Wildlife Crime Tech Challenge

Wildlife Crime Tech Challenge

The Wildlife Crime Tech Challenge will reward the most creative, innovative, and promising science and technology solutions to combat wildlife crime. The competition will provide winners with technical assistance in fields such as technology development, business planning, and marketing. Winners will also receive access to networks of peers, funders, and consumers, and be eligible to apply for a grant to bring the solution to scale. 

At a Glance

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Program Status Update

Wildlife trafficking is pushing many animals towards extinction, including species of elephants, rhinos, tigers, pangolins, turtles, and parrots. The crisis also has a human toll: in the last decade, more than 1,000 rangers have lost their lives protecting wildlife. Criminal networks that are increasingly involved in wildlife trafficking are more organized, sophisticated, and technologically advanced than ever before. For this reason, the Wildlife Crime Tech Challenge called on the global community to harness the power of science and technology to address four wildlife-trafficking related issues.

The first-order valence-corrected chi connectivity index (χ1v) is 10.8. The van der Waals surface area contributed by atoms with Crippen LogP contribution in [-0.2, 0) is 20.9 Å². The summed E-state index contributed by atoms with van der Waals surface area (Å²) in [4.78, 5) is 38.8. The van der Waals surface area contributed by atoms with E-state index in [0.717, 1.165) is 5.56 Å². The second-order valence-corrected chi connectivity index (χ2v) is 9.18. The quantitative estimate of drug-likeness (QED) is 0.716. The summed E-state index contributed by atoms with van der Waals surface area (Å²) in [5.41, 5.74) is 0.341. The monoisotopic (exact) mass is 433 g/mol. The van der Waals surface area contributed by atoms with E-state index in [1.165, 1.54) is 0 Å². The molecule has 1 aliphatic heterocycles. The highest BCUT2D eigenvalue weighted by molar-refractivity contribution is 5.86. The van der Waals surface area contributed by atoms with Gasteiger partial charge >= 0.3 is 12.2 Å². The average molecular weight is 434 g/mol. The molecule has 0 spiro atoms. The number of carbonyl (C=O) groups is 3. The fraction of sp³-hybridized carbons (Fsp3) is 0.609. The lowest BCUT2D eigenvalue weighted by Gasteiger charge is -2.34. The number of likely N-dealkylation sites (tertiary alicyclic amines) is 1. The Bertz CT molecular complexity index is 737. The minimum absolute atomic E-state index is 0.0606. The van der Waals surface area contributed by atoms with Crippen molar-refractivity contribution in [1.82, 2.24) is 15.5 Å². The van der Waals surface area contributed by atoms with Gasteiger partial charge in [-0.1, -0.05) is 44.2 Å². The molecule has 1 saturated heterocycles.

Problem

Wildlife crime — poaching and trafficking in wildlife and wildlife products — endangers elephants, rhinos, tigers, sharks, parrots, and many other species. It also threatens the safety and development prospects of rural communities in wildlife-rich areas. International criminal networks use poverty and fear to recruit local poachers and traffickers, and take advantage of weak laws and enforcement, porous borders, and corrupt officials. Nature-based tourism, an important source of revenue in many developing countries, is threatened by the loss of iconic wildlife and increased risk of encountering heavily armed criminals.

Objectives

By harnessing the power of technology, USAID and its partners hope to overcome critical barriers and accelerate the decline of wildlife crime. The program, which is terrestrial and marine in scope, will focus on four critically important areas where technology may have transformational impact:

  • Understanding and shutting down trafficking routes
  • Improving forensic tools and data gathering to build strong criminal cases
  • Reducing consumer demand for illegal wildlife products
  • Combating corruption along the illegal wildlife supply chain